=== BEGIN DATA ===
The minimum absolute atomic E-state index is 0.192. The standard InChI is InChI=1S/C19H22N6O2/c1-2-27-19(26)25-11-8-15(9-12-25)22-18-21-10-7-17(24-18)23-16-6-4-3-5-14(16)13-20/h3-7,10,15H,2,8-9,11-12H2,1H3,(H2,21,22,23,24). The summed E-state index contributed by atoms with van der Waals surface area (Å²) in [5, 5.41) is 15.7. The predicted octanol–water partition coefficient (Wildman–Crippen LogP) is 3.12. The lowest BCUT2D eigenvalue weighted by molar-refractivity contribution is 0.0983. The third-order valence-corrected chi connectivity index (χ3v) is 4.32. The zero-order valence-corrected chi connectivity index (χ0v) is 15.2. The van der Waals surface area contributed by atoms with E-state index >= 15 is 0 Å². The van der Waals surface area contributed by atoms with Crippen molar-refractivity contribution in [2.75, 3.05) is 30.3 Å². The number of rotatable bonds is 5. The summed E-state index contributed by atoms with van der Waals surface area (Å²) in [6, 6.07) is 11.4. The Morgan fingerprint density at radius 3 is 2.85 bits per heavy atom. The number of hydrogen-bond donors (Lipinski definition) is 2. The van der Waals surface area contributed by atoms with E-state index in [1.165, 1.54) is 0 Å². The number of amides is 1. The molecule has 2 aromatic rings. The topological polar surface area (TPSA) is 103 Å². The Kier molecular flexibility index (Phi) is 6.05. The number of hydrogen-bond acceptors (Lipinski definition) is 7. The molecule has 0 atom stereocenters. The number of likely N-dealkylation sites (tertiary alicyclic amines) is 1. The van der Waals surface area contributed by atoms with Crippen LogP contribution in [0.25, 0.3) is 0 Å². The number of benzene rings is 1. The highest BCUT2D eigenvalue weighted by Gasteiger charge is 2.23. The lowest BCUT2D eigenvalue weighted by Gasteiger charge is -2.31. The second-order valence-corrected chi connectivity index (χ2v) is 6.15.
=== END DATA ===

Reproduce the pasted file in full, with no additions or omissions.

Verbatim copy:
The minimum absolute atomic E-state index is 0.192. The standard InChI is InChI=1S/C19H22N6O2/c1-2-27-19(26)25-11-8-15(9-12-25)22-18-21-10-7-17(24-18)23-16-6-4-3-5-14(16)13-20/h3-7,10,15H,2,8-9,11-12H2,1H3,(H2,21,22,23,24). The summed E-state index contributed by atoms with van der Waals surface area (Å²) in [5, 5.41) is 15.7. The predicted octanol–water partition coefficient (Wildman–Crippen LogP) is 3.12. The lowest BCUT2D eigenvalue weighted by molar-refractivity contribution is 0.0983. The third-order valence-corrected chi connectivity index (χ3v) is 4.32. The zero-order valence-corrected chi connectivity index (χ0v) is 15.2. The van der Waals surface area contributed by atoms with E-state index >= 15 is 0 Å². The van der Waals surface area contributed by atoms with Crippen molar-refractivity contribution in [2.75, 3.05) is 30.3 Å². The number of rotatable bonds is 5. The summed E-state index contributed by atoms with van der Waals surface area (Å²) in [6, 6.07) is 11.4. The Morgan fingerprint density at radius 3 is 2.85 bits per heavy atom. The number of hydrogen-bond donors (Lipinski definition) is 2. The van der Waals surface area contributed by atoms with E-state index in [1.165, 1.54) is 0 Å². The number of amides is 1. The molecule has 2 aromatic rings. The topological polar surface area (TPSA) is 103 Å². The Kier molecular flexibility index (Phi) is 6.05. The number of hydrogen-bond acceptors (Lipinski definition) is 7. The molecule has 0 atom stereocenters. The number of likely N-dealkylation sites (tertiary alicyclic amines) is 1. The van der Waals surface area contributed by atoms with Crippen LogP contribution in [0.25, 0.3) is 0 Å². The number of benzene rings is 1. The highest BCUT2D eigenvalue weighted by Gasteiger charge is 2.23. The lowest BCUT2D eigenvalue weighted by Gasteiger charge is -2.31. The second-order valence-corrected chi connectivity index (χ2v) is 6.15.